The Arches of Oman, a water sculpture by Giles Rayner, is now situated in the new gardens adjacent to the Royal Opera House, Muscat. Commissioned by Muscat Municipality and realised by Giles’ team in Britain, it is a work of art offering unique views from all surrounding approaches.
Commissioned in late 2015, the sculpture was developed by a trans-national group of 12 companies consisting of design engineers, fabricators and specialists. Constructed of Duplex, the highest grade of stainless steel, it was pre-polished in Birmingham, cut, formed and fabricated in Darwen. It had the final trial assembly in Rotherham before being shipped to Oman. The water and electrical systems hidden beneath the site were designed and tested in the UK and installed in late 2016 in advance of the arrival of the sculpture.
Arches sits above a 25m-wide purpose-built oval pool and reaches 12m in height. Its design is formed of two entwined tusks that curve around one another, with a flowing curtain of water arcing and falling between them.
Giles Rayner, the sculpture’s creator, is an established figure in the world of water sculpture. His work can be found in locations in North America and Europe in his imaginative and highly original style.
Usually large in scale, Giles’s work uses copper, stainless steel and bronze, giving a strong energy and sense of intrigue to his aesthetically beautiful designs. As with all his work, Giles created this design as a response to and sympathetic with its surroundings.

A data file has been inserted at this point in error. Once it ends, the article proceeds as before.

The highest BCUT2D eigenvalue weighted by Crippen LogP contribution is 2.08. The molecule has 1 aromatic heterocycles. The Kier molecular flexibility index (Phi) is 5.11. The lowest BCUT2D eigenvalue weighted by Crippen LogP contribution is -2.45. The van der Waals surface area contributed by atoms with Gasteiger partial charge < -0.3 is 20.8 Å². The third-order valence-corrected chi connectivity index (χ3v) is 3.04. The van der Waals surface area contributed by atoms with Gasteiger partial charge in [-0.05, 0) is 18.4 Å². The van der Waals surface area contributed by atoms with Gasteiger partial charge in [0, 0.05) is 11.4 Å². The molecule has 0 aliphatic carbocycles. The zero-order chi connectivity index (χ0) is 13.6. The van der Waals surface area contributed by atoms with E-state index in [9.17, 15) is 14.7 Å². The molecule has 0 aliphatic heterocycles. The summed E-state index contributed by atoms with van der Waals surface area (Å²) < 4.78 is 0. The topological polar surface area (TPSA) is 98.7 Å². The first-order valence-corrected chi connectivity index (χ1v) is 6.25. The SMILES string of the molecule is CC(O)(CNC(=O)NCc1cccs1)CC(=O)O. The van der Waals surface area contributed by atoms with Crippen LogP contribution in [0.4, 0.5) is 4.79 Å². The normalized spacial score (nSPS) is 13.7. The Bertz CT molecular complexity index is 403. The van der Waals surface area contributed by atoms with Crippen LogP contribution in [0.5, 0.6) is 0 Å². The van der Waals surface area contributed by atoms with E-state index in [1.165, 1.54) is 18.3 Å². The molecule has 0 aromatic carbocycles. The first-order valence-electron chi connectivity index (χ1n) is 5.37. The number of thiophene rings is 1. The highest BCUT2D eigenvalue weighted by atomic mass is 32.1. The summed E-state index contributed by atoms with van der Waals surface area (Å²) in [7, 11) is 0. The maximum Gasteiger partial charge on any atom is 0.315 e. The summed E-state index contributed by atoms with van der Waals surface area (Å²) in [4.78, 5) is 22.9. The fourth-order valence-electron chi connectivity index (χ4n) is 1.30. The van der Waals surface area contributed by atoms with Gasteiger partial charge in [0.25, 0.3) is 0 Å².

“The abstract sculpture was influenced by the arch shape and by the Royal Opera House itself,” he said. “Movement is provided by the variable water jets and also by its sinuous curves that cause it to appear to rotate as you pass around it. It is the focal point of the beautifully landscaped gardens in which it sits. It is stunning during the day but then provides a very distinct vision at night through the careful placement of a series of submerged lights in the pool beneath.”
Work on the sculpture required thousands of hours and co-ordination with civil engineers in Oman to ensure its safe delivery to site in Muscat for assembly during June 2017. Julian Glyn-Owen directed the final assembly outside The Royal Opera House. This took 22 days and continued without pause through the Holy month of Ramadan and into Eid.
Across the project, teams from both Oman and the UK have brought specialist skills to complete the work, including the road and sea transport of the sculpture from Rotherham to Southampton to Muscat. This required over 10 trucks across three locations, before four cranes were used to assemble and lift the sculpture into its final position.
Work on the finer details of the piece including the water pumps, hosing, lighting and infrastructure needed to allow the sculpture to come to life are now complete. “Its final appearance is both imposing and elegant, with its geometric shape enhanced by flowing water from over 60 nozzles throughout the sculpture,” said Julian Glyn-Owen.
Surrounded by the beautifully designed gardens and flanked by The Royal Opera House, The Arches of Oman represents a great feat of teamwork and engineering. The project has reached its successful conclusion: to realise a grand vision in a unique location for all of Muscat’s visitors to enjoy.
For more information, visit www.archesoman.com